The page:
SIA Flight Prompts Bird Flu Alert In Copenhagen

Certain airline routes attract more attention than others among airport authorities these days, as the fear of a bird flu pandemic remains high. And there is thus increased suspicion facing flights from parts of Asia where the virus has infected the most people.
On Thursday morning at Copenhagen Airport the so-called epidemic squad was called into action after the captain of an incoming Singapore Airlines flight announced his suspicions that a woman onboard might be sick with the bird flu virus.
The plane landed safely as planned at 7.42am, after which the aircraft was ordered to taxi out to an isolated corner of the airport area where the 275 passengers and the 20 or so crew members had to wait for further instructions. They were then escorted out of the aircraft and placed in a special room at the airport, while the sick passenger – a 31 year-old Swedish woman – remained in the plane.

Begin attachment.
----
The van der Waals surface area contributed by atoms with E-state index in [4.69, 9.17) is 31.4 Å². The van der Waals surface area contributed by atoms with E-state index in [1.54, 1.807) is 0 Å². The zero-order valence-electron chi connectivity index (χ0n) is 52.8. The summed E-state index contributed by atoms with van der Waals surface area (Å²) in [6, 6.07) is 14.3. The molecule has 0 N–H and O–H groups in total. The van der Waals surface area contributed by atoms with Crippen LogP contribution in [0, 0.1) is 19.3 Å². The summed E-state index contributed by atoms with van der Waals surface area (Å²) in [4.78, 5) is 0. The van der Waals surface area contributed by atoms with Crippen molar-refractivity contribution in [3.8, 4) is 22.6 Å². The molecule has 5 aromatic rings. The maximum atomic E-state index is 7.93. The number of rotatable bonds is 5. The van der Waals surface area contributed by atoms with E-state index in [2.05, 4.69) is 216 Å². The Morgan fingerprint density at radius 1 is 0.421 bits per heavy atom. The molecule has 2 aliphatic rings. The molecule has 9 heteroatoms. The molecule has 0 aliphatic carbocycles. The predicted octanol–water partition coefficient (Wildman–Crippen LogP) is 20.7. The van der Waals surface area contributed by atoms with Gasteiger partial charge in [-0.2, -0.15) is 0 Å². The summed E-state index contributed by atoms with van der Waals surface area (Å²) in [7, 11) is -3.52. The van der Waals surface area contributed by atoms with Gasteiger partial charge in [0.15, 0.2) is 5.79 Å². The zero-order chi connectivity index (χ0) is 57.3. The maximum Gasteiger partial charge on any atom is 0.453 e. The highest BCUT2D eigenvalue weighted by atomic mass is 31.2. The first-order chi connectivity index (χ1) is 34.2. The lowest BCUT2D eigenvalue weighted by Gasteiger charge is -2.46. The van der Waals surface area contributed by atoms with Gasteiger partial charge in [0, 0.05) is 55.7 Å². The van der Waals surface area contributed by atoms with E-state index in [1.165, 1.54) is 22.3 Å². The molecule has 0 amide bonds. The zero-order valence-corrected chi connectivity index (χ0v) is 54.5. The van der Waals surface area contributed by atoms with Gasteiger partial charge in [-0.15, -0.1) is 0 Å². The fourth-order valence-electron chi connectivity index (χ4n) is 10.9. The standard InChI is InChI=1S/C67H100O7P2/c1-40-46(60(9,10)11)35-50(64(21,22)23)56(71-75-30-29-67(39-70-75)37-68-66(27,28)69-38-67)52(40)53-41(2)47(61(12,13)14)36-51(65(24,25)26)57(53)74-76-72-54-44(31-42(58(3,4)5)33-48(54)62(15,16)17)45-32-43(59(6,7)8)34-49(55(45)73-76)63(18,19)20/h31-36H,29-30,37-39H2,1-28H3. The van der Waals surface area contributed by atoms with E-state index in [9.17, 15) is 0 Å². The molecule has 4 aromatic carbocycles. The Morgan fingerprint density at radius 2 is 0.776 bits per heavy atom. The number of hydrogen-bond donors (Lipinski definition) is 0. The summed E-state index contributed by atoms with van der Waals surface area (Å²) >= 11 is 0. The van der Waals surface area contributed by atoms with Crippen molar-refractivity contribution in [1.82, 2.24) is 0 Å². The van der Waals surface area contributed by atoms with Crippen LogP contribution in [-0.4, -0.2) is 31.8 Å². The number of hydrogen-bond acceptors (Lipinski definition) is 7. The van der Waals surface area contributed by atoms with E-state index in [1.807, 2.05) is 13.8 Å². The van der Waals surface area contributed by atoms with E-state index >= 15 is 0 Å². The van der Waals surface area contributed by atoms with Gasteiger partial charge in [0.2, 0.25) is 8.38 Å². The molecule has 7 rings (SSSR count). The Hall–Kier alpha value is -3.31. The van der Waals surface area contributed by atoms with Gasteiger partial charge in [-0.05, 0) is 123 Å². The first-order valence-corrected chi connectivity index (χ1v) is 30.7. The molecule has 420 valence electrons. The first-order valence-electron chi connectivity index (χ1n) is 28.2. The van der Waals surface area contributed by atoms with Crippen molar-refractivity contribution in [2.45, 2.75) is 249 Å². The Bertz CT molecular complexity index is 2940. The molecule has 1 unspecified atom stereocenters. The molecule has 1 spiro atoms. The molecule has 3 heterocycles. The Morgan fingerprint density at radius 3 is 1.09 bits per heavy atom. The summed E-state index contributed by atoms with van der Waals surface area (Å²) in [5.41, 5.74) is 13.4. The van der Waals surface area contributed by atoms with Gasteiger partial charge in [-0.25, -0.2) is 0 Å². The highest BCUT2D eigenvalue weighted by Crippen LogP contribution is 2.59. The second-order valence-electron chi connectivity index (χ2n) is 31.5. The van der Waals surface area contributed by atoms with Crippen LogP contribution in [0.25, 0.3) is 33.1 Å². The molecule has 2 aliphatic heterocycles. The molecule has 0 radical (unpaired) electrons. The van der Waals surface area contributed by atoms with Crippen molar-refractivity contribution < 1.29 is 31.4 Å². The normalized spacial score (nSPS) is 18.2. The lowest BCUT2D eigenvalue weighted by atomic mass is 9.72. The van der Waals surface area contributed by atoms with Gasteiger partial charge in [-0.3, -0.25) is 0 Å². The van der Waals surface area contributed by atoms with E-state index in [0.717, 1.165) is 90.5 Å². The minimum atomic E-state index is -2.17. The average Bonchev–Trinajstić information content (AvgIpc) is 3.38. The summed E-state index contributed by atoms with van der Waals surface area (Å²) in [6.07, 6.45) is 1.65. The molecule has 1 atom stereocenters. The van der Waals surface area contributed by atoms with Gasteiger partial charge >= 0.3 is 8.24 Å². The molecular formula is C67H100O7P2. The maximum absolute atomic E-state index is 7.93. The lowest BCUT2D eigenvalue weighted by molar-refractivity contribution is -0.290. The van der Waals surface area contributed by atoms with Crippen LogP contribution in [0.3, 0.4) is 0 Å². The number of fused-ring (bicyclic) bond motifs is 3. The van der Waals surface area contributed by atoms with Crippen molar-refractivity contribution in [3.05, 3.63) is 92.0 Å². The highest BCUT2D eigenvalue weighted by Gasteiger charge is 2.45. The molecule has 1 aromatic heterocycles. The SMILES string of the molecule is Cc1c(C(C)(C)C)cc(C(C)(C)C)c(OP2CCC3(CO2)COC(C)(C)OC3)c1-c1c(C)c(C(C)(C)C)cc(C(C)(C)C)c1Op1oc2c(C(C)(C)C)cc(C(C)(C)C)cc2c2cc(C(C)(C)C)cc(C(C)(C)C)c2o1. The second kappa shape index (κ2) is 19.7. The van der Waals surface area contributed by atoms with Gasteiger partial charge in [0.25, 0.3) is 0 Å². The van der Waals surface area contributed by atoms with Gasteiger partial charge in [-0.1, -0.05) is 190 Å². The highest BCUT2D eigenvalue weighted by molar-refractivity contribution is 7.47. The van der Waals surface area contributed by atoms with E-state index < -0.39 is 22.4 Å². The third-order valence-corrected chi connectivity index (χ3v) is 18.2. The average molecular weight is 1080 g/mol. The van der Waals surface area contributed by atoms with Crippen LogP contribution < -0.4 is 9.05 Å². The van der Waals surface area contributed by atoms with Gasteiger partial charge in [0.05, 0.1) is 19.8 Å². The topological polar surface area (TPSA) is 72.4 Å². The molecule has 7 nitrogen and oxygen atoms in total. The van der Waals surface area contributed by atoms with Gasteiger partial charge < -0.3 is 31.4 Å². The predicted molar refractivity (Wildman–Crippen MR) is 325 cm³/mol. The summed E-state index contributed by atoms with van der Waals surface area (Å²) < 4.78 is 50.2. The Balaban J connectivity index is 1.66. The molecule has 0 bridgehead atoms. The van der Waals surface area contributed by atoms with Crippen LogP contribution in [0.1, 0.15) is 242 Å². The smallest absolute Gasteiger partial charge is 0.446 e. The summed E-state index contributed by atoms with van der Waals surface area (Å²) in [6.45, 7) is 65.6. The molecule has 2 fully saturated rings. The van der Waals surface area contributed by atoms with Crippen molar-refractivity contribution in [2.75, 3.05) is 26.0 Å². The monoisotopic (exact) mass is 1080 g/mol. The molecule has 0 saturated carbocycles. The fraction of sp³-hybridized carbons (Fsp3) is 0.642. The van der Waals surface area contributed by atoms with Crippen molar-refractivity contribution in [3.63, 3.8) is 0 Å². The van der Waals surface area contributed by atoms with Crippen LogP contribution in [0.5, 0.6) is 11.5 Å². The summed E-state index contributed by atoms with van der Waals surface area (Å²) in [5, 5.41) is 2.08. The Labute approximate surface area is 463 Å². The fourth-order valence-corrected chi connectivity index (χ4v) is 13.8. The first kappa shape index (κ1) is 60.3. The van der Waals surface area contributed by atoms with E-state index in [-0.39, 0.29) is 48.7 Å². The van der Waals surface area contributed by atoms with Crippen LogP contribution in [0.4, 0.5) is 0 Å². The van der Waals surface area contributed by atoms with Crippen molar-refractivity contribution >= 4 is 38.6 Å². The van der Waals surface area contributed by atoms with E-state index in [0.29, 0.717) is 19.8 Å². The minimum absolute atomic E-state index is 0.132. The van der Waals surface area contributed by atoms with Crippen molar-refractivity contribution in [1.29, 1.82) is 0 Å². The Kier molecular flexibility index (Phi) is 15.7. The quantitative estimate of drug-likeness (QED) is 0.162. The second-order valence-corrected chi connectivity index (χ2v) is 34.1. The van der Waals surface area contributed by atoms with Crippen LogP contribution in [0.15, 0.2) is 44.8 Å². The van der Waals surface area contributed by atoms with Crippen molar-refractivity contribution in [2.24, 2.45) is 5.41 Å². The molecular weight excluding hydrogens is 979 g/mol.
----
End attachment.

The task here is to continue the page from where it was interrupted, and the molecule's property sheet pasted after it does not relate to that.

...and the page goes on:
A team of doctors were then sent in to examine her and soon after they were able to ease everyone’s fears by announcing that the woman was merely suffering from a stomach infection, picked up during her travels. She was later examined at a hospital in Copenhagen, where she is now said to be in good hands.

It Can Happen Again

According to experts on epidemic control, a similar incident may very likely occur again in the future.
“This is how the authorities are supposed to react when they have a suspicion that the virus is on its way into the country via a contaminated human being,” Professor Niels Hojby from Klinisk Mikrobiologisk Afdeling (Clinical Micro-biological Department) at Rigshospitalet (Copenhagen State Hospital) told Danish channel TV2 later.
Singapore Airlines are also expecting similar events to take place again in the future. The airline advises that their pilots have been trained to react just as the pilot did this time, due to the current high risk of a global bird flu outbreak among humans.
“In those situations our pilots can get in contact with experts on the ground so that they will not have to make medical diagnoses that they are not qualified to make,” an airline representative told Danish newspaper Politiken.

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